So one approach to addressing the problem wickedness of forest planning is maybe to set up some other garbage cans, like travel management planning or fire management planning, or something at a bigger scale like statewide planning or ecosystem planning.

      One good thing about the proposed planning rule is that it doesn’t rule out a regional forester, Chief, Undersecretary, or Secretary being the decision maker for a plan revision or amendment (see section 219.2(b)(3)). Also, the so-called “third level of planning” – project and activity planning – is such a huge category that it can encompass everything from a forest-wide oil and gas decision to a campground relocation.

      The proposed rule also seems to imply that there will be “government or non-governmental assessments” out there to draw from, and the examples given in section 219.6(b)(2) seems to imply that these will be at a broader scale. Also, the rule’s broad-scale monitoring strategy would naturally lead to broad-scale assessments. In turn, I can certainly imagine a situation where broad-scale assessments might lead to broad-scale decisions.

  2. The problem I see with the Draft Planning Rule, and also your “How to do Assessments…” is that there is but a hint of how to deal with the Wickedness both you and I see. In both, there is still a hope that somehow a forest plan can be a lynchpin in any “adaptive governance” that may be in play. What is needed in advance of more directives to forest-level practitioners is for the agency to define the adaptive governance approach in total, then to find out what parts of the context/contribution puzzle might be dealt with at the forest level relative to other levels (not necessarily associated with administrative units). Instead, as usual, the Washington Office dumps all on the field. They have done it in data-base development, in planning, in monitoring and evaluation and more. This practice needs to stop. The forests simply cannot deliver what is asked of them, and in reality the “ask” itself makes less and less sense when ecological concerns are at issue.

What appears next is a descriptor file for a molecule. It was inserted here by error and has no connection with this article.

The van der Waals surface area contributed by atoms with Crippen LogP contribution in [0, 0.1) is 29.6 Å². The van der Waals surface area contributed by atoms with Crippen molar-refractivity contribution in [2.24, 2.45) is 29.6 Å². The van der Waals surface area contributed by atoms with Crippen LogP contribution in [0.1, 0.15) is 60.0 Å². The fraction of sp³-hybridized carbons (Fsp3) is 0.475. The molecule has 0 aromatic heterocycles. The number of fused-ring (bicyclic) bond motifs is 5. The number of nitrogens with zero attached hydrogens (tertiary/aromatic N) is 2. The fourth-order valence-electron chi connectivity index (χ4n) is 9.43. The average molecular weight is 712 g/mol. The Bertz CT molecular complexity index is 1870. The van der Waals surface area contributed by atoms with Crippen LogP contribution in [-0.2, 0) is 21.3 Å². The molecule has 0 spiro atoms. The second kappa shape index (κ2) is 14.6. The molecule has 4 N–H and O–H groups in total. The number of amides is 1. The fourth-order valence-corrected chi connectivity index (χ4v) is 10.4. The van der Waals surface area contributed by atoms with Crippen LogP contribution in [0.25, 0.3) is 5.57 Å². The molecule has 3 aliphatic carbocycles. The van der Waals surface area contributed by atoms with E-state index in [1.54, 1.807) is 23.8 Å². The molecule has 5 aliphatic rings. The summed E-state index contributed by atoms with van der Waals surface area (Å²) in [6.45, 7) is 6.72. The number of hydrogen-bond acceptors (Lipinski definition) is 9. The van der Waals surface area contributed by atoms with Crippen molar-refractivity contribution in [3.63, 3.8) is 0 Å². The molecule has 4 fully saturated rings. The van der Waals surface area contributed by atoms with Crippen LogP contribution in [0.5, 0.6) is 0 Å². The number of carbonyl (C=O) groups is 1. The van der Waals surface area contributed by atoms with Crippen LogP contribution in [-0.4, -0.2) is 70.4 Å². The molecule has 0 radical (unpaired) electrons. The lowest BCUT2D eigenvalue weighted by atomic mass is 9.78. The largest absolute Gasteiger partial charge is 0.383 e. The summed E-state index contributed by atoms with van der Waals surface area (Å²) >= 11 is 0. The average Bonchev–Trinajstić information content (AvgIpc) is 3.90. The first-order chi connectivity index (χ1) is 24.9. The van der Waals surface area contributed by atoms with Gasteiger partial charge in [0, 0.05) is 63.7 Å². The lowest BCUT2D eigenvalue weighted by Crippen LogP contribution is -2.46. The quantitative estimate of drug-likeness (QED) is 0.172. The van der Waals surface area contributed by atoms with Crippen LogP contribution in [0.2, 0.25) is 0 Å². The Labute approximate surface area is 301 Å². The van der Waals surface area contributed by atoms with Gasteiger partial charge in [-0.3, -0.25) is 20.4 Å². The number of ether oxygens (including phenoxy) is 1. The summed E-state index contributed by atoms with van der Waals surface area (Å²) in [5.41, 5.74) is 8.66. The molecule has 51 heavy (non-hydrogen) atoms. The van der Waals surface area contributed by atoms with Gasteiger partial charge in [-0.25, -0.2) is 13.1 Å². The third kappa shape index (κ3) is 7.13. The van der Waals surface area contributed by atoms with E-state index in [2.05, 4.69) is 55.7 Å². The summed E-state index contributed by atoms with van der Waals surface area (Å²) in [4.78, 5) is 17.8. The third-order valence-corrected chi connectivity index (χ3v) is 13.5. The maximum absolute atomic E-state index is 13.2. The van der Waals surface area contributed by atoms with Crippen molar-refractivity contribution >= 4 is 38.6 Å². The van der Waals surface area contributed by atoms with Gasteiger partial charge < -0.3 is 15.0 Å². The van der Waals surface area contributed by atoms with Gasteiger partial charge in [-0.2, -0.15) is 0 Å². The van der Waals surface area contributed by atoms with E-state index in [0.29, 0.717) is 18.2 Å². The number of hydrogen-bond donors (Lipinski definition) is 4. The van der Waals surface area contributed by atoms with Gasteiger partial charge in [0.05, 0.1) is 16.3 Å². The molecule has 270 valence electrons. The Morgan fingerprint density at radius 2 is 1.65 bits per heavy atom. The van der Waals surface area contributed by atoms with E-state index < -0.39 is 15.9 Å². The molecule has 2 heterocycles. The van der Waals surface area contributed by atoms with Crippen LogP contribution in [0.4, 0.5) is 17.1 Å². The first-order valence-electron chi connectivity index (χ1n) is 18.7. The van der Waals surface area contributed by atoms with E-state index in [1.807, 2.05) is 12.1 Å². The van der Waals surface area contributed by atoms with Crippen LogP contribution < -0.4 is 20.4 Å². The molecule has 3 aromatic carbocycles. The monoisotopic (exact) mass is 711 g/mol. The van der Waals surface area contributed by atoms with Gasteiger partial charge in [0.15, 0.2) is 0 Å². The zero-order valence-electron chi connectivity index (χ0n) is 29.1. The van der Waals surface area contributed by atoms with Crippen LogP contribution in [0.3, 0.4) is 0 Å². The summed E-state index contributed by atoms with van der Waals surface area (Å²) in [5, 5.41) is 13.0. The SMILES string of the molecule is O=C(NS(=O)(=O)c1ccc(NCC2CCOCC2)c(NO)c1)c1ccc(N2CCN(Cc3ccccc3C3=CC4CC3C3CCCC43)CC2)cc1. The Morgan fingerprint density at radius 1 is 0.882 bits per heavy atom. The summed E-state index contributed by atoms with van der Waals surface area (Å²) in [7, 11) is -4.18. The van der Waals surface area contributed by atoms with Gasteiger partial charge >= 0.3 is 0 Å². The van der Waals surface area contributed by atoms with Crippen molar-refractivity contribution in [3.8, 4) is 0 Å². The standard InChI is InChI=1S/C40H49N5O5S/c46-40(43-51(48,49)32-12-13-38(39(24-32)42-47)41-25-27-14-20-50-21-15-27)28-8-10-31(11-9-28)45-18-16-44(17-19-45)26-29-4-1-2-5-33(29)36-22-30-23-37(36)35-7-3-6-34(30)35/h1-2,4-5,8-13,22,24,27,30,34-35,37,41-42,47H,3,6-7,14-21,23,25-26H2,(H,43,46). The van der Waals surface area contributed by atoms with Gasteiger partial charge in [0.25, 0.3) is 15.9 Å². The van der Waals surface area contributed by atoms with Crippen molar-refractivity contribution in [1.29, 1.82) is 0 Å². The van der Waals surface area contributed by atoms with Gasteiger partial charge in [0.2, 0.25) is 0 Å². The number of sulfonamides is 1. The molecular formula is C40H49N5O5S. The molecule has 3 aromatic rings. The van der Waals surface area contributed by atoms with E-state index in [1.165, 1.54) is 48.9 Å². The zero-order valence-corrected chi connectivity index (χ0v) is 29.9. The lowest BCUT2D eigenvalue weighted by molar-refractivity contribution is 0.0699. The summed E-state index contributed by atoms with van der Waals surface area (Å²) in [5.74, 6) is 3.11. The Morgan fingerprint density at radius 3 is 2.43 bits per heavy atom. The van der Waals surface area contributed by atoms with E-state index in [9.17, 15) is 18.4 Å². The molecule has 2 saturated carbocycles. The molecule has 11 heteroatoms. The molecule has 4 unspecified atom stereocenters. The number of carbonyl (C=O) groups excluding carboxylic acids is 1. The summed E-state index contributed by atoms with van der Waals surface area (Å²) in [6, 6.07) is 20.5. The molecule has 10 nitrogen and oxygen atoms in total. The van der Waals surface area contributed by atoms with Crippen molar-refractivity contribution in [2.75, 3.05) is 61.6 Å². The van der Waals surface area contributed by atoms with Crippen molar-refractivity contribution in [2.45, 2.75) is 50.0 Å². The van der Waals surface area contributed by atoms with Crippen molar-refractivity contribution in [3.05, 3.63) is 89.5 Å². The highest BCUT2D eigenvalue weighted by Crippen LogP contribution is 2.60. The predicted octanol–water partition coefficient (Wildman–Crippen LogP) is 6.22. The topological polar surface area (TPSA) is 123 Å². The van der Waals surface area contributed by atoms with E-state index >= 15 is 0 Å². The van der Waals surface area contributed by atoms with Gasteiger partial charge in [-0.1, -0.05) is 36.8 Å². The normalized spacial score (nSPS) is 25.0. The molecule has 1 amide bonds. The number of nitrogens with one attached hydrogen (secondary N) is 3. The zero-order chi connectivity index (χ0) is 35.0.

My approach, by contrast, seeks to address “wickedness” directly, by first admitting the problem (which the Forest Service never has), then by allowing “garbage cans” (what I like to call “decision-containers”) to be positioned as needed, rather than in force-fit manner, i.e. “national, forest, and project”. My supposition is that assessment decision-containers ought to be most often structured at geographical scales higher than forests, and likely set up in “scope” not to include all things. But we can leave that to the stuff of “outcomes” from publicly deliberated problems/resolution strategies. To give one example, it likely makes little sense to try to structure assessments that deal with say, Gray Wolves (or “large carnivores”) and migratory songbirds in the same assessment. So too with “monitoring and evaluation.” And in neither case does it make sense to deal with assessments at a forest level.

    The Forest Service needs to design an adaptive management strategy for all this, yet refuses to even acknowledge such in any formal “rule making” sense. Or at least none I’ve seen. Instead it clings tightly to the “three levels.” I find three levels of planning/decision-making to be wildly “off base.” They made sense (sort of) way back in the olden days when the intent was to to manage a piece of ground (e.g. a national forest) for sustained yield of wood products. But since maintenance of biodiversity is the biggest issue faced by forest (and other ecosystem) managers, the forest-level primary focus makes no sense, at least not to me.

    I make a big issue of this since I spent my career trying to help forests make sense of the over-burdened-requirements that the Washington Office always heaped on them, while letting Research and to a large extent the Regions off the hook. (That is, I made my career that way while fighting an never-ending-stream of nonsense directives from the Washington Office.)

    One final point, for now: The “Analysis of the Management Situation” in the 1982 never made sense. To resurrect such now as a means to sell this stuff leaves me scratching my head, bewildered.